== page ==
Sample Preparation: Plasma samples (100 µL) were spiked with the labelled standards to a final concentration of 100 ng/mL and 1 mL pure water was added to the sample. Extraction was performed with Discovery DSC 18 solid phase columns, 500 mg/3 cc (Supelco) previously conditioned with 2 mL of methanol followed by 2 mL of pure water. The analytes were eluted with 2 mL methanol. The solvent was evaporated to dryness using nitrogen at 25 °C and reconstituted in 200 µL HPLC mobile phase.
Quantification and Quality Control: Quantification of the analytes was done using response factors calculated from a five-point calibration curve consisting of blank samples (rabbit serum) spiked with the analytes in the concentration range 20–800 ng/mL and extracted following the same procedure as for the samples. Peak area ratios of target analytes and the respective internal standards were calculated at each concentration. Blank samples consisting of rabbit serum spiked with the isotope-labelled standards were analyzed with each batch of samples. Random samples were extracted and analyzed in duplicate for each batch of samples.
Optimization of the MS–MS parameters by direct infusion showed that all the investigated compounds produced stable [M + H]+ ions using electrospray ionization in positive mode. For all compounds, with the exception of theobromine, which only produced one product ion, the two most abundant product ions were chosen and optimized for MRM analysis. For the isotope-labelled compounds only one product ion was selected (Table 1).
The compounds paraxanthine and theophylline had one common transition ion (m/z 181>124), so it was necessary to optimize the analysis to obtain a complete separation of these two compounds. A C18 analytical column was tested first, but the separation of paraxanthine and theophylline was incomplete. With an amide column using isocratic elution (Figure 1) a complete baseline resolution of all compounds was obtained. However, one consequence of using isocratic elution was the build up of high pressure in the analytical column. It was therefore necessary to routinely rinse the column with 100% methanol for a couple of hours after approximately 100 injections.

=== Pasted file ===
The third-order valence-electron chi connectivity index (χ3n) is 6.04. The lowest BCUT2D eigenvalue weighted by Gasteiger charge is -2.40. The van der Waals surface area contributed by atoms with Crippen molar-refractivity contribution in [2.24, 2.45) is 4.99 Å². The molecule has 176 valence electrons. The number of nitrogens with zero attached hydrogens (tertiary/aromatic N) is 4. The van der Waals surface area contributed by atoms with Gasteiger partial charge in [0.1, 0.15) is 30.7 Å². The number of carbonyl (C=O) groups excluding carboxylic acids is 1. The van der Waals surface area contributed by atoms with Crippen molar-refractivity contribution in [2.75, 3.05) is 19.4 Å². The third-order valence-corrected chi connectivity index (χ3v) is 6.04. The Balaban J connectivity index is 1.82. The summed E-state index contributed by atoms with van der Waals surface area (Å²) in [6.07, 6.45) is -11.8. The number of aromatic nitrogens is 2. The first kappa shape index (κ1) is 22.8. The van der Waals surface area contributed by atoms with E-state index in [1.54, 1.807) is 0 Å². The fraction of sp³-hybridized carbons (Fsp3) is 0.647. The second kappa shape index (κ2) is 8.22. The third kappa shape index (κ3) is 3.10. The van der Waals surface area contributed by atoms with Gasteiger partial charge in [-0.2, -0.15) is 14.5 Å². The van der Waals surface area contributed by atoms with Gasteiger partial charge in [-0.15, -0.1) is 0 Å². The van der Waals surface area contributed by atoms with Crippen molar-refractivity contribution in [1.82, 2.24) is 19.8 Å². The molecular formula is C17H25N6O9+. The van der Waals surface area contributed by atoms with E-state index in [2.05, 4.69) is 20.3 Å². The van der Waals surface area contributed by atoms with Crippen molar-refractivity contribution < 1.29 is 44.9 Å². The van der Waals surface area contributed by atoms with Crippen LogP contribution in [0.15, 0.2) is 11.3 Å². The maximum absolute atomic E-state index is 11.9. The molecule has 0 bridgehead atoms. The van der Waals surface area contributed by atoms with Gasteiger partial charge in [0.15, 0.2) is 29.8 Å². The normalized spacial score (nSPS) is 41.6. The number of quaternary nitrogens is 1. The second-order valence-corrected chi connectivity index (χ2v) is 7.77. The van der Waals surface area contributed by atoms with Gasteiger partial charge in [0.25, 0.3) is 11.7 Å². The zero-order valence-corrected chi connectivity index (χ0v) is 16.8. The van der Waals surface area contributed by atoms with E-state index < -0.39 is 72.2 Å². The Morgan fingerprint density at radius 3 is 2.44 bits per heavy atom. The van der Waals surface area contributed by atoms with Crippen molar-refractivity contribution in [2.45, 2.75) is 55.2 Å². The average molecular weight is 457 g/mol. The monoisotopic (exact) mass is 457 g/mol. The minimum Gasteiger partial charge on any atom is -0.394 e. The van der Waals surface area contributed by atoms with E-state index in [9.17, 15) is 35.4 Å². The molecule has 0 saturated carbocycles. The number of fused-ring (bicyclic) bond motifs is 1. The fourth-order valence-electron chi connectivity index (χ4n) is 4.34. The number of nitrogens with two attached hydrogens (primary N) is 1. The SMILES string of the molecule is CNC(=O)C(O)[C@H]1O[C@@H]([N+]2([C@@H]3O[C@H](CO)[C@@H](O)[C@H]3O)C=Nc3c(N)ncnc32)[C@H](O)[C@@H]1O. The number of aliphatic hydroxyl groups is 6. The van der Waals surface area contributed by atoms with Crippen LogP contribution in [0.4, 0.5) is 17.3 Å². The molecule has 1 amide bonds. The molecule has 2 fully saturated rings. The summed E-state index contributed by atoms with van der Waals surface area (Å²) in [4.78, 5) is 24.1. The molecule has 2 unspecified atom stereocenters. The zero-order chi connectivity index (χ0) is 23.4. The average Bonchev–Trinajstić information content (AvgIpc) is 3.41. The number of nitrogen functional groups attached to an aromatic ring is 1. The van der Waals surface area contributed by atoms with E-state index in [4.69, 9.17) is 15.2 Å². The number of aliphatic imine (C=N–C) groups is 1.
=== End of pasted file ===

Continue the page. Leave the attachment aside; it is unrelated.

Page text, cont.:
Figure 1: Total ion chromatogram of a 40 ng/mL standard. The different colours correspond to the different traces for the single transition ions (m/z). The traces for the six isotope-labelled compounds are included.
The linearity of the method was tested in the concentration range 40–800 ng/mL. The calibration curves were linear (R2 >0.99) for all transition ions, with the exception of the two transition ions of cotinine, which were linear only up to 400 ng/mL. However, the concentrations of some analytes (caffeine, paraxanthine, and theobromine) exceeded the linear range in nearly half of the samples. In these cases the samples were diluted and analyzed again.